“Nothing in life is less important than the score at halftime.” – Amy Trask
How many times have you turned off a game at halftime – only to find out later that your team rallied and ended up winning?
It happens. Do you remember that one time TCU rallied from 31-0 at half in the 2016 Alamo Bowl to beat University of Oregon? Or what about “The Comeback” when the 1992-93 Buffalo Bills dug themselves out of a 28-3 halftime score (then 35-3 third quarter deficit) to beat the Houston Oilers on their way to the Super Bowl?
And recently, the 2017 Super Bowl Champion New England Patriots, who trailed the Atlanta Falcons 28-3 in the NFL’s championship game, only to rally and pull off a historic 34-28 victory to hoist the Lombardi Trophy as the game’s best.
Contrary to what many fans believe, the game isn’t over at halftime when the teams head into the locker room. Many times, it’s just beginning.
How often do we start after a new goal, only to be derailed a week later? We want to lose 10lbs so we plan to workout 4x this week and eat healthy each day. But on day 5, we are stressed and stuck working late at the office so instead of eating the protein bar in our desk, we go with coworkers for pizza and beer.
We wake up the next morning angry that we failed the night before – and instead of getting “back on the wagon” and eating clean today, we give up and think “oh well, I’ve already screwed up. What’s more bad food going to hurt?”
Instead of a single slip-up at one meal, we end up throwing in the towel for the next 3-4 days. Those 3 slices of pizza on day 5 become multiple days of eating crap that cause us to regress much farther behind.
All because we mentally relaxed (or gave up) after one small mistake.
One mistake doesn’t mean it’s over.
Does one flat tire mean it’s time to get rid of that brand new car? Of course not! Yet, we take that thinking into most other areas of our life.
I missed the gym today because of work. Another day off won’t hurt.
I already messed my diet up by eating those Girl Scout cookies, I might as well go to happy hour for beer & pizza. The day is shot.
I failed at my first business. Maybe I don’t have what it takes to start anything in the future.
The momentum with which that negativity can catch fire is (scary) powerful. Just like positive momentum snowballs with action, so can negative self-talk and negative momentum. Understand that one setback doesn’t define you, just as one victory won’t permanently help you. So the sooner we recognize that negative self talk – and stop its momentum – the more quickly can shift our focus to the positive rebound.
Starting strong is great. Everyone loves a fast start, but life is all about how you handle the second half.
How to Have a Strong Second Half
1. Understand every story has more than one chapter.
Ask any coach and they’ll tell you that it’s important to start every game strong. You want to be the one who punches your opponent in the mouth first (instead of taking the first punch). It helps you set a tone for the game, and in theory, make your opponent play your preferred style instead of theirs.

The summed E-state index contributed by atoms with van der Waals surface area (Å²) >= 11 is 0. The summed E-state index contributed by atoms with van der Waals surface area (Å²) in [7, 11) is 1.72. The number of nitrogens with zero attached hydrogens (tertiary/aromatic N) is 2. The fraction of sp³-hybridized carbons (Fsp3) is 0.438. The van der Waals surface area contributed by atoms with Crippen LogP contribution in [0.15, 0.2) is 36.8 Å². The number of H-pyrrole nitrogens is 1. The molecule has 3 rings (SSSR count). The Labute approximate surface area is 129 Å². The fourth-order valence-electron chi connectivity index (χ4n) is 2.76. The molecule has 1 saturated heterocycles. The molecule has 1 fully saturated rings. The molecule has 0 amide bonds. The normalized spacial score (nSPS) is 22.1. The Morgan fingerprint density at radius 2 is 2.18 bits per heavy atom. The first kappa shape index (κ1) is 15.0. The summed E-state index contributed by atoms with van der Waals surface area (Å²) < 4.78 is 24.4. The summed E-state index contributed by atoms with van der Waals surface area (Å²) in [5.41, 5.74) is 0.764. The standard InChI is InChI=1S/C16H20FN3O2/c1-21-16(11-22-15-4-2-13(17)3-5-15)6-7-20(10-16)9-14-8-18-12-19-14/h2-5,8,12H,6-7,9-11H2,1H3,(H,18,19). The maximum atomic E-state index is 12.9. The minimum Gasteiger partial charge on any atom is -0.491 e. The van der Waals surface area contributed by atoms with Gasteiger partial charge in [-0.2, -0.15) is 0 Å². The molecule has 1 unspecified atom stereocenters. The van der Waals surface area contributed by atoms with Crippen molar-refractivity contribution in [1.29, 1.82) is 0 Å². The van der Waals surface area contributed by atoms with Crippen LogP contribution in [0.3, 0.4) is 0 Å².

However, that same coach will tell you that what matters more than how you start – is how you finish.
Key takeaway: You might trip coming out of the gate, but that doesn’t guarantee you won’t win. Just ask Heather Dorniden.
2. Plan your powerful rebound and finish.
Have a specific plan for where you’re trying to go. It can be running a multi-million dollar business, competing in the CrossFit Games, getting a full scholarship to the college of your dreams, or working your way up the career ladder to be president of a national brand. Know the end goal you’re wanting to achieve.
This perspective will allow you know what the next step is after a setback, and it will allow you to gameplan if you need to slightly change direction.
Key takeaway: think about your setback less like hitting a rock floor and more like flying into a trampoline. Use the rebound to soar even higher than you were originally planning.
3. Maintain focus on the end goal & final whistle – not just the first half’s end.
Contrary to the “experts,” a slow start can be overcome by a powerful finish. Business has provided us countless examples of individuals that achieved their major success later in life. For example, Vera Wang didn’t start release her first dress until 40 years old. Ray Kroc was past his 50th birthday when he purchased McDonald’s in 1961. And Wal-Mart legend Sam Walton didn’t open the first Wal-Mart until he was 44 years old.
Lasting success can take longer to achieve, and many times it’s only through trial (and failure) that we are able to find the path where our passion & career can merge.
Key takeaway: If you view failure as simply a stepping stone toward a future success, you view it much differently than if you believe it is the final nail in the coffin
It’s the difference between viewing a flat time (that you can fix & continue back on the road) & throwing a lit match inside your car to watch it explode as it drives off a ravine.
The halftime score doesn’t matter. The final one does.
Your story is being written every day – but it isn’t final yet. Every hero saves the day after it looks like the evil villain has all but won. Underdogs defy the odds after being punched in the mouth. And you have the opportunity to have a stronger second half in life and write the legacy you want to be remembered for.
1. Understand that your first five chapters doesn’t have to define your entire life story.
2. Use the fall to rebound even higher – think of the trampoline.
3. Focus on playing until the final whistle sounds – instead of mailing it in after the first half.
Keep competing, until you win.